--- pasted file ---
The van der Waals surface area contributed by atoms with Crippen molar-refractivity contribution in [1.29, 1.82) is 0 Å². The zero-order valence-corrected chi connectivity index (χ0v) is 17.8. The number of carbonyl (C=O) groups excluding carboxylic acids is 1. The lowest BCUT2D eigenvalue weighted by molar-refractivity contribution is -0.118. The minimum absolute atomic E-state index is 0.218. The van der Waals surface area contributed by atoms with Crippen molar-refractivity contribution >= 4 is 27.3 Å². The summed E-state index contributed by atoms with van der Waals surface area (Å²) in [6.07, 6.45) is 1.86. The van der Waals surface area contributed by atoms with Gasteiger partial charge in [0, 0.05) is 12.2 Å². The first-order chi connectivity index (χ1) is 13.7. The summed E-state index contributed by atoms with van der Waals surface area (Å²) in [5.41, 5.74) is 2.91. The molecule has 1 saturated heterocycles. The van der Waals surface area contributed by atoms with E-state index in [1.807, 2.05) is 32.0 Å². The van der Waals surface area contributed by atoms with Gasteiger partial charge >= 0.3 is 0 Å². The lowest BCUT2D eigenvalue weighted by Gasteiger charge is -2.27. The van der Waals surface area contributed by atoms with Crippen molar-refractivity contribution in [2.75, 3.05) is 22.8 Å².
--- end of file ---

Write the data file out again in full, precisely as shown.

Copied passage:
The van der Waals surface area contributed by atoms with Crippen molar-refractivity contribution in [1.29, 1.82) is 0 Å². The zero-order valence-corrected chi connectivity index (χ0v) is 17.8. The number of carbonyl (C=O) groups excluding carboxylic acids is 1. The lowest BCUT2D eigenvalue weighted by molar-refractivity contribution is -0.118. The minimum absolute atomic E-state index is 0.218. The van der Waals surface area contributed by atoms with Crippen molar-refractivity contribution >= 4 is 27.3 Å². The summed E-state index contributed by atoms with van der Waals surface area (Å²) in [6.07, 6.45) is 1.86. The van der Waals surface area contributed by atoms with Gasteiger partial charge in [0, 0.05) is 12.2 Å². The first-order chi connectivity index (χ1) is 13.7. The summed E-state index contributed by atoms with van der Waals surface area (Å²) in [5.41, 5.74) is 2.91. The molecule has 1 saturated heterocycles. The van der Waals surface area contributed by atoms with E-state index in [1.807, 2.05) is 32.0 Å². The van der Waals surface area contributed by atoms with Gasteiger partial charge >= 0.3 is 0 Å². The lowest BCUT2D eigenvalue weighted by Gasteiger charge is -2.27. The van der Waals surface area contributed by atoms with Crippen molar-refractivity contribution in [2.75, 3.05) is 22.8 Å².